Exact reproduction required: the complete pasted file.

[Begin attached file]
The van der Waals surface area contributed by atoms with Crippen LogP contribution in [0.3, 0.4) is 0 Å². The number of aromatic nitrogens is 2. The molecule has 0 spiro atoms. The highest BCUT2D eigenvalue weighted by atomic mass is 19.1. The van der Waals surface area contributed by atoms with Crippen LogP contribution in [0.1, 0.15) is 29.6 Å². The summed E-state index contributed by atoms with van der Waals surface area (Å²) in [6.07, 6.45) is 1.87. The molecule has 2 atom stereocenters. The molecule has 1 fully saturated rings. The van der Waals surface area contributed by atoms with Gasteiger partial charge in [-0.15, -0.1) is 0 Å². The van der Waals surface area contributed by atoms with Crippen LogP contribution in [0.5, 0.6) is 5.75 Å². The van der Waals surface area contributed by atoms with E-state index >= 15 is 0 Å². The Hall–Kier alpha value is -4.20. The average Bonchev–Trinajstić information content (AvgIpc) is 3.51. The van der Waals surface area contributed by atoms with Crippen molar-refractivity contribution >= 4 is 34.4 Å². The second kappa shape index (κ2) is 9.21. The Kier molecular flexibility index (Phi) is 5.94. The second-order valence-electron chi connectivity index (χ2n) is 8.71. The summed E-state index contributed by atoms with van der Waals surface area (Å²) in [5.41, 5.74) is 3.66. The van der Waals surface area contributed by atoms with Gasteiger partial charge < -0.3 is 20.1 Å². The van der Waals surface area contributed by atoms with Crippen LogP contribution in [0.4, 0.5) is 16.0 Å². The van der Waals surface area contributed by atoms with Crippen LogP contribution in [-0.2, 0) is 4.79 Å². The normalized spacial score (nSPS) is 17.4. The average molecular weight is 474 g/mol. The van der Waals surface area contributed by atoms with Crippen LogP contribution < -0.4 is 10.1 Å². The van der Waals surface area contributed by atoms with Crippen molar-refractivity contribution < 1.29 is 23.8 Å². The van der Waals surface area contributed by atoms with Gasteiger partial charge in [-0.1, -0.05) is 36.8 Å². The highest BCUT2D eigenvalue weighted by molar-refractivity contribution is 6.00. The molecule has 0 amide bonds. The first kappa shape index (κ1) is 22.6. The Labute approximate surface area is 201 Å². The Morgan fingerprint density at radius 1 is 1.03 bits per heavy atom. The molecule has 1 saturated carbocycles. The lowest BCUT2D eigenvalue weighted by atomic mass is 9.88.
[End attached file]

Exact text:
The van der Waals surface area contributed by atoms with Crippen LogP contribution in [0.3, 0.4) is 0 Å². The number of aromatic nitrogens is 2. The molecule has 0 spiro atoms. The highest BCUT2D eigenvalue weighted by atomic mass is 19.1. The van der Waals surface area contributed by atoms with Crippen LogP contribution in [0.1, 0.15) is 29.6 Å². The summed E-state index contributed by atoms with van der Waals surface area (Å²) in [6.07, 6.45) is 1.87. The molecule has 2 atom stereocenters. The molecule has 1 fully saturated rings. The van der Waals surface area contributed by atoms with Gasteiger partial charge in [-0.15, -0.1) is 0 Å². The van der Waals surface area contributed by atoms with Crippen LogP contribution in [0.5, 0.6) is 5.75 Å². The van der Waals surface area contributed by atoms with E-state index >= 15 is 0 Å². The Hall–Kier alpha value is -4.20. The average Bonchev–Trinajstić information content (AvgIpc) is 3.51. The van der Waals surface area contributed by atoms with Crippen molar-refractivity contribution >= 4 is 34.4 Å². The second kappa shape index (κ2) is 9.21. The Kier molecular flexibility index (Phi) is 5.94. The second-order valence-electron chi connectivity index (χ2n) is 8.71. The summed E-state index contributed by atoms with van der Waals surface area (Å²) in [5.41, 5.74) is 3.66. The van der Waals surface area contributed by atoms with Gasteiger partial charge < -0.3 is 20.1 Å². The van der Waals surface area contributed by atoms with Crippen LogP contribution in [0.4, 0.5) is 16.0 Å². The van der Waals surface area contributed by atoms with Crippen LogP contribution in [-0.2, 0) is 4.79 Å². The normalized spacial score (nSPS) is 17.4. The average molecular weight is 474 g/mol. The van der Waals surface area contributed by atoms with Crippen LogP contribution < -0.4 is 10.1 Å². The van der Waals surface area contributed by atoms with Crippen molar-refractivity contribution < 1.29 is 23.8 Å². The van der Waals surface area contributed by atoms with Gasteiger partial charge in [-0.1, -0.05) is 36.8 Å². The highest BCUT2D eigenvalue weighted by molar-refractivity contribution is 6.00. The molecule has 0 amide bonds. The first kappa shape index (κ1) is 22.6. The Labute approximate surface area is 201 Å². The Morgan fingerprint density at radius 1 is 1.03 bits per heavy atom. The molecule has 1 saturated carbocycles. The lowest BCUT2D eigenvalue weighted by atomic mass is 9.88.